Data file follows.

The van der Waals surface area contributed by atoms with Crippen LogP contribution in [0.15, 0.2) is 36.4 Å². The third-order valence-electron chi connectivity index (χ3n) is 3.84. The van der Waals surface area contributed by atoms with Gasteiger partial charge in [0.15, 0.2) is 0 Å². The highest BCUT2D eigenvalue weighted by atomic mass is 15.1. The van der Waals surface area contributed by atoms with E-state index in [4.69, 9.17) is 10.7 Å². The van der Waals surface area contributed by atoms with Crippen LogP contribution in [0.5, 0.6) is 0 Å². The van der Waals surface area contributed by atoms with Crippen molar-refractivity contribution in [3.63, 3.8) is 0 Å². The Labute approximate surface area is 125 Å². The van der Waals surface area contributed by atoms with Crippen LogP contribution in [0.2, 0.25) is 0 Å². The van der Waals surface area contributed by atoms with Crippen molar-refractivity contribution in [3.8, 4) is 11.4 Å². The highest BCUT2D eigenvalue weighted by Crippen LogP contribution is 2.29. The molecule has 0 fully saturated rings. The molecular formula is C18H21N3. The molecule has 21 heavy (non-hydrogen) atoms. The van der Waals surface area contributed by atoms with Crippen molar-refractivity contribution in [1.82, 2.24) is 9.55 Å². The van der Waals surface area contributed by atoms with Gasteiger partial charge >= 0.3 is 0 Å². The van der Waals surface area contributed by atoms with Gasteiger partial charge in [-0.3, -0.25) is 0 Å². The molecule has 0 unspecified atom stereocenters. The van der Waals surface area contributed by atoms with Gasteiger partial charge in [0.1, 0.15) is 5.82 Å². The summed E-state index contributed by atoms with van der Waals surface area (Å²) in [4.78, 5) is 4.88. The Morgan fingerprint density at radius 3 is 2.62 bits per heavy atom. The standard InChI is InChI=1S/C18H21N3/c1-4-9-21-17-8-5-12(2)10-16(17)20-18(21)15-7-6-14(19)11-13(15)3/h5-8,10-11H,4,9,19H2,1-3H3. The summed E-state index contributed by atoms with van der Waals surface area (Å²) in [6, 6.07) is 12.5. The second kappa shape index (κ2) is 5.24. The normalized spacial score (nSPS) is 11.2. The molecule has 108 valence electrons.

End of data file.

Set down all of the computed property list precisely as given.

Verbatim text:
The van der Waals surface area contributed by atoms with Crippen LogP contribution in [0.15, 0.2) is 36.4 Å². The third-order valence-electron chi connectivity index (χ3n) is 3.84. The van der Waals surface area contributed by atoms with Gasteiger partial charge in [0.15, 0.2) is 0 Å². The highest BCUT2D eigenvalue weighted by atomic mass is 15.1. The van der Waals surface area contributed by atoms with E-state index in [4.69, 9.17) is 10.7 Å². The van der Waals surface area contributed by atoms with Crippen LogP contribution in [0.5, 0.6) is 0 Å². The van der Waals surface area contributed by atoms with Crippen molar-refractivity contribution in [3.63, 3.8) is 0 Å². The Labute approximate surface area is 125 Å². The van der Waals surface area contributed by atoms with Crippen LogP contribution in [0.2, 0.25) is 0 Å². The van der Waals surface area contributed by atoms with Crippen molar-refractivity contribution in [3.8, 4) is 11.4 Å². The highest BCUT2D eigenvalue weighted by Crippen LogP contribution is 2.29. The molecule has 0 fully saturated rings. The molecular formula is C18H21N3. The molecule has 21 heavy (non-hydrogen) atoms. The van der Waals surface area contributed by atoms with Crippen molar-refractivity contribution in [1.82, 2.24) is 9.55 Å². The van der Waals surface area contributed by atoms with Gasteiger partial charge >= 0.3 is 0 Å². The van der Waals surface area contributed by atoms with Gasteiger partial charge in [-0.3, -0.25) is 0 Å². The molecule has 0 unspecified atom stereocenters. The van der Waals surface area contributed by atoms with Gasteiger partial charge in [0.1, 0.15) is 5.82 Å². The summed E-state index contributed by atoms with van der Waals surface area (Å²) in [4.78, 5) is 4.88. The Morgan fingerprint density at radius 3 is 2.62 bits per heavy atom. The standard InChI is InChI=1S/C18H21N3/c1-4-9-21-17-8-5-12(2)10-16(17)20-18(21)15-7-6-14(19)11-13(15)3/h5-8,10-11H,4,9,19H2,1-3H3. The summed E-state index contributed by atoms with van der Waals surface area (Å²) in [6, 6.07) is 12.5. The second kappa shape index (κ2) is 5.24. The normalized spacial score (nSPS) is 11.2. The molecule has 108 valence electrons.